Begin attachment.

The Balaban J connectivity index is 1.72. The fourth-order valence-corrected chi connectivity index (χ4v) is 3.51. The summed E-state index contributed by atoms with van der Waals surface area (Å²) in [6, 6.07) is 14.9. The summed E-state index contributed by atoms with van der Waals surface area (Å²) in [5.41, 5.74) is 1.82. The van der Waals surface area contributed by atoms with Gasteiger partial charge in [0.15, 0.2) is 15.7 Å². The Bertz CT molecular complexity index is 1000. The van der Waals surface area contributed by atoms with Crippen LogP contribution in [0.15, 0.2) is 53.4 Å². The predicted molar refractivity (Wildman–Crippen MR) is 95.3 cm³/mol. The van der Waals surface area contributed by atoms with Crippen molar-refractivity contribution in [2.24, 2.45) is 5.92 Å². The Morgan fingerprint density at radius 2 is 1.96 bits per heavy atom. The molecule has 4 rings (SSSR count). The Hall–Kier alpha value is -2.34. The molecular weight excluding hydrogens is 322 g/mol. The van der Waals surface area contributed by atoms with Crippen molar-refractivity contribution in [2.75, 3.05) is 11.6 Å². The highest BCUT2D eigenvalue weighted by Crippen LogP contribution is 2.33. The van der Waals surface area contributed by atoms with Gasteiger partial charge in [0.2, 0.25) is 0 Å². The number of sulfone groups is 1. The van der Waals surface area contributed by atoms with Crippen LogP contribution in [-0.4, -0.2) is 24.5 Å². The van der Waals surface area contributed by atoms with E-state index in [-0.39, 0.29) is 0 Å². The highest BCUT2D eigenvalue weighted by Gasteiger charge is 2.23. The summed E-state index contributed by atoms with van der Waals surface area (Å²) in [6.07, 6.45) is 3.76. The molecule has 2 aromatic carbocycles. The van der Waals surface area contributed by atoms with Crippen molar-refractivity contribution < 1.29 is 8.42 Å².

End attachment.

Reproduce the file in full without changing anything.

The Balaban J connectivity index is 1.72. The fourth-order valence-corrected chi connectivity index (χ4v) is 3.51. The summed E-state index contributed by atoms with van der Waals surface area (Å²) in [6, 6.07) is 14.9. The summed E-state index contributed by atoms with van der Waals surface area (Å²) in [5.41, 5.74) is 1.82. The van der Waals surface area contributed by atoms with Gasteiger partial charge in [0.15, 0.2) is 15.7 Å². The Bertz CT molecular complexity index is 1000. The van der Waals surface area contributed by atoms with Crippen LogP contribution in [0.15, 0.2) is 53.4 Å². The predicted molar refractivity (Wildman–Crippen MR) is 95.3 cm³/mol. The van der Waals surface area contributed by atoms with Crippen molar-refractivity contribution in [2.24, 2.45) is 5.92 Å². The Morgan fingerprint density at radius 2 is 1.96 bits per heavy atom. The molecule has 4 rings (SSSR count). The Hall–Kier alpha value is -2.34. The molecular weight excluding hydrogens is 322 g/mol. The van der Waals surface area contributed by atoms with Crippen molar-refractivity contribution in [2.75, 3.05) is 11.6 Å². The highest BCUT2D eigenvalue weighted by Crippen LogP contribution is 2.33. The van der Waals surface area contributed by atoms with Gasteiger partial charge in [0.2, 0.25) is 0 Å². The number of sulfone groups is 1. The van der Waals surface area contributed by atoms with Crippen LogP contribution in [-0.4, -0.2) is 24.5 Å². The van der Waals surface area contributed by atoms with E-state index in [-0.39, 0.29) is 0 Å². The highest BCUT2D eigenvalue weighted by Gasteiger charge is 2.23. The summed E-state index contributed by atoms with van der Waals surface area (Å²) in [6.07, 6.45) is 3.76. The molecule has 2 aromatic carbocycles. The van der Waals surface area contributed by atoms with Crippen molar-refractivity contribution < 1.29 is 8.42 Å².